Coping with OCD

What is OCD?

OCD means that you spend a significant portion of your time and effort worrying. Obsessions are recurrent, haunting thoughts that cause you uneasiness or worry like fearing your apartment will burn down or you’ll accidentally blurt out a racial slur. Compulsions are behaviors that you feel compelled to do like checking to make sure the oven is turned off or saying a special phrase to reassure yourself. Everyone does these things from time to time but people with OCD often feel that these thoughts and behaviors take over their lives.

Some subtypes include:

  • Washers – afraid of contamination; tend to repeatedly clean themselves or their surroundings
  • Checkers – repeatedly check to make sure everything is safe including checking that the door is locked or that nothing offensive was accidentally said
  • Wrong-doers – afraid that if everything isn’t done just so that something terrible will happen or they will be punished
  • Counters and arrangers – preoccupied with order and symmetry; may have superstitions about certain numbers, symbols, or words
  • Hoarders – fear that something bad will happen if they ever throw anything away so they keep unneeded belongings

“I FEEL LIKE I’M CRAZY”

OCD can feel overpowering and confusing. However, you are not crazy. It’s a common illness. More than two percent of the world and 3 million people in the United States suffer from OCD.

OCD is a neurobiological illness that causes the threat-detection centers in your brain to be overactive, leading you to perceive danger and discomfort when there is none. These are the same mechanisms that allow you to respond effectively to real life danger like moving out of the way of an oncoming car. In OCD, these brain structures get over excited, making your brain think that it needs to keep you safe when you are exposed to germs, impure thoughts, or disorder.

OCD CAN GET BETTER

The most effective treatment for OCD is Cognitive Behavior Therapy focusing on Exposure and Response Prevention. With this approach, I can help you to identify obsessive thoughts, replace compulsions with healthy coping skills, and teach you to tolerate your distress so it stops taking over your life. Together, I can teach you to confront your obsessive thoughts while reducing your urge to do compulsions giving you greater power over your OCD.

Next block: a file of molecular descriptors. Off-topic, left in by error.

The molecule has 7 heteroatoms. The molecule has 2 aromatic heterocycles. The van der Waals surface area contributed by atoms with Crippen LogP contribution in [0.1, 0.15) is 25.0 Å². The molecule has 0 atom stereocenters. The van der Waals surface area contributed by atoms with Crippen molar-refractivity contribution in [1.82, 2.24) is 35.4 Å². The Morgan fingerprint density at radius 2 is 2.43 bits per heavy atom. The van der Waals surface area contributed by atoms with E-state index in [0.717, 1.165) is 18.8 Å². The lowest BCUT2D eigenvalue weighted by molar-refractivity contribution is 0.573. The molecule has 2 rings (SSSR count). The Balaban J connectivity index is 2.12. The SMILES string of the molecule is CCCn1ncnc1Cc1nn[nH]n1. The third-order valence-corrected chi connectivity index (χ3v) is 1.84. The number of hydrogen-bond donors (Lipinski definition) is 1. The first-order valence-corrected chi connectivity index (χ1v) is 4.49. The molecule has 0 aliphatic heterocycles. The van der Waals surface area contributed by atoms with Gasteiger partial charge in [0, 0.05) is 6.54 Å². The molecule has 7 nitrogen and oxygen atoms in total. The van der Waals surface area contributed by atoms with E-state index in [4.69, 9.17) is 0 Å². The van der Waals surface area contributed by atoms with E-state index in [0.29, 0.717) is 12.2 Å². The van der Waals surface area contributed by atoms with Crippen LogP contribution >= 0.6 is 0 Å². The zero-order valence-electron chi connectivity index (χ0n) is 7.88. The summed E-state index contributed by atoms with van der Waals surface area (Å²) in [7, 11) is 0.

As an expert in the treatment of OCD, I know that recovery is possible. I can help you better understand your OCD and teach you to become an expert in your own treatment. I will teach you healthy coping skills; you can learn to notice your inaccurate, triggering thoughts and replace them with healthier thinking. I can teach you to be an observer of your own thoughts and emotions so that you are able to watch the patterns of your mind without being sucked down into them. It may seem impossible now, but the need to perform compulsions and the repetition of obsessive thoughts will reduce, and even disappear, over time.

We will work at a pace that feels comfortable for you, teaching you to feel like you are in the driver’s seat of your mind. By gradually confronting obsessive thoughts and minimizing your need to do compulsions we can retrain your mind to tolerate OCD, giving you a more meaningful, enjoyable life.

“Does GETTING HELP Mean That OCD ‘WINS’?”

You may think that you can just “snap out” of your obsessive thinking and repetitive rituals,  but for most people it is not that easy. You can’t snap out of it because you didn’t snap into it. OCD is a brain condition that usually requires the help of an expert to get better.

Asking for help from a professional is not admitting defeat; quite the opposite is true! If you are considering therapy you are probably fed up with how much OCD invades your life and you are ready to make a change. This is a positive step! By committing to recovery, you win – because you can foster a more meaningful, peaceful, successful life, free from the torment of OCD.

“I’M WORRIED THAT I CAN’T HANDLE EXPOSURES”

OCD is a bully. It tells you that you can’t tolerate the distress of exposures but it’s lying to you. Exposures are stressful but you can definitely handle them. We will always perform exposures at the pace that is best for you. You may find it exciting to challenge yourself, to find that you are more capable than you thought. We will teach you healthy coping skills for when exposures get difficult and you will always have my support as you challenge your OCD and reclaim your life.

THERAPY CAN HELP

You can overcome OCD and live a more fulfilling life; you just need the right tools. Feel free to call me at (201) 674-5603 or email me at contact@drmacdermott.com for a free 15-minute phone consultation. During that time I can answer any questions you may have, discuss initial goals, and determine if I are the right fit for your work.

Read more about the myths and truths of OCD here.